"Although it was quite a challenge to read the English version of my story!" he laughs afterwards. "I was looking at the words thinking, 'What are they in Arabic!' Seriously, though, I can personally measure the success and importance of Beirut 39 quite easily. Somebody has come up to me, just now, saying he was really interested in translating my novel into French and publishing it."

Unfortunately, there was a slight problem with the proposal. Adnan doesn't write novels.

"I'm a poet, really, who writes short stories - two of which were published in Beirut 39," he smiles. "But his offer does illustrate two things: what opportunities there are when you're under this Beirut 39 umbrella, and the huge desire for new Arab novels. I just wish I wrote them myself!"

Abdelkader Benali, however, does. He's had four novels published, in fact, two of which have won awards for the perceptive way in which they discuss social and religious traditions within the framework of entertaining, thoughtful fiction. But it was the country in which his books shot to prominence that epitomises how wide Beirut 39 cast the net. Benali was born in Morocco but his parents moved to the Netherlands when he was four. He now lives in Amsterdam and writes in Dutch - presumably not a language Beirut 39's translators thought they would have to contend with when the project began. Nevertheless, his darkly comic story - about a young boy bullied at school - is one of the stand-out entries in the collection and has undoubtedly increased his international profile.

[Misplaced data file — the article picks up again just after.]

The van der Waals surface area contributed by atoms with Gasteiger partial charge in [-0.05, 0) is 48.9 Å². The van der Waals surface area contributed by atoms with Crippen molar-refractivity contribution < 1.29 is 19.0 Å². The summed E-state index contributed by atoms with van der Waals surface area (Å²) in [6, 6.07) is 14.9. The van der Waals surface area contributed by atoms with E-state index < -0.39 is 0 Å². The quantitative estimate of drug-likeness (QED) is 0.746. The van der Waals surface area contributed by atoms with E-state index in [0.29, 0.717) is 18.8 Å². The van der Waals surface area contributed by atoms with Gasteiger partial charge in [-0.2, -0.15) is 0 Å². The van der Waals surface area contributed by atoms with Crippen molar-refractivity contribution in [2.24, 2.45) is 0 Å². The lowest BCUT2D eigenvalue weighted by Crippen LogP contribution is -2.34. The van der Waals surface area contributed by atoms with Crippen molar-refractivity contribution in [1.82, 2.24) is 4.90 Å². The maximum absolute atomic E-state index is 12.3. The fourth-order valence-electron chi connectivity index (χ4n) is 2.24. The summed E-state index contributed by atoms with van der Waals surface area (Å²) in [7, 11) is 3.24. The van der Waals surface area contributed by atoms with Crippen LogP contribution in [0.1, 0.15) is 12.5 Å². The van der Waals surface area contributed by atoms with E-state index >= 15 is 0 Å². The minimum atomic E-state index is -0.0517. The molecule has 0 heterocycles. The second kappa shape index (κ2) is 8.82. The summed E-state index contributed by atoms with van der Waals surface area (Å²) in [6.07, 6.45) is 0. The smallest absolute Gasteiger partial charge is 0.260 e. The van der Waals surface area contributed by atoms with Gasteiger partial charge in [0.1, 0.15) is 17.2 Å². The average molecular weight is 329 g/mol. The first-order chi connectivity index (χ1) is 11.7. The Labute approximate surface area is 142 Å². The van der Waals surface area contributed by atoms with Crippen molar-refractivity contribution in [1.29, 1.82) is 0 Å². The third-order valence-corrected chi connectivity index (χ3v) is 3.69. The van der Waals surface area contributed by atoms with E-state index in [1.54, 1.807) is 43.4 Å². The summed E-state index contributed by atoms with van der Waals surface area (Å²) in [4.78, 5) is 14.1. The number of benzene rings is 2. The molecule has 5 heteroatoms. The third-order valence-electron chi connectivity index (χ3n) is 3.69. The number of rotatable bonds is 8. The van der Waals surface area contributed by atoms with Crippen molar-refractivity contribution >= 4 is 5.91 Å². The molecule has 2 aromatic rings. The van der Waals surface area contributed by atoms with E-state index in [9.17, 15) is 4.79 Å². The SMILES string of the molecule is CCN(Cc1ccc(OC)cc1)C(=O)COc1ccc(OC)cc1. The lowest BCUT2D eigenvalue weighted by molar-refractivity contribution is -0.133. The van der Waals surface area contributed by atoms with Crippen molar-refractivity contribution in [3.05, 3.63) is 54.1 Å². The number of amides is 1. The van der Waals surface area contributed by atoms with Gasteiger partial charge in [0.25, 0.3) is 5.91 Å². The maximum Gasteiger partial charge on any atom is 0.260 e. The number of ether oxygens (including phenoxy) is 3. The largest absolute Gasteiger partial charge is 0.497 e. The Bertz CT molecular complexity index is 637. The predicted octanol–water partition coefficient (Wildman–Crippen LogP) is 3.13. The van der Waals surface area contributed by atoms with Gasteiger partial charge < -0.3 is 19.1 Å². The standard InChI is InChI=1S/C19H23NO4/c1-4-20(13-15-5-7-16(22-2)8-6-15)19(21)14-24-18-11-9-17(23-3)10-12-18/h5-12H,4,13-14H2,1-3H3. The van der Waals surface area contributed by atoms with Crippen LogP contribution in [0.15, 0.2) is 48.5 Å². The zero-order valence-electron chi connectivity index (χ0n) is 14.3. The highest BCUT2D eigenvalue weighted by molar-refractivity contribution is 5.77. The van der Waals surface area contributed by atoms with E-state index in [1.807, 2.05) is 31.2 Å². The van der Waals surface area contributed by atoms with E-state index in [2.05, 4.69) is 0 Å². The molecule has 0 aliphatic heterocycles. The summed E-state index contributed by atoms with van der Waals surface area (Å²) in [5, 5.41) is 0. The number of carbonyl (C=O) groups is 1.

"I have had some of my novels translated into English before, but this inclusion in Beirut 39 has definitely meant I've become better known in the Anglo-Saxon world," he says. "Obviously, I can't completely speak for the Arab writers actually living in the Arab world, but I think we all feel that the anthology has been important in getting visibility in Europe and the Americas - which is naturally where there are big audiences. It almost feels like Beirut 39 is shining a light on something that has been in the shadows for too long."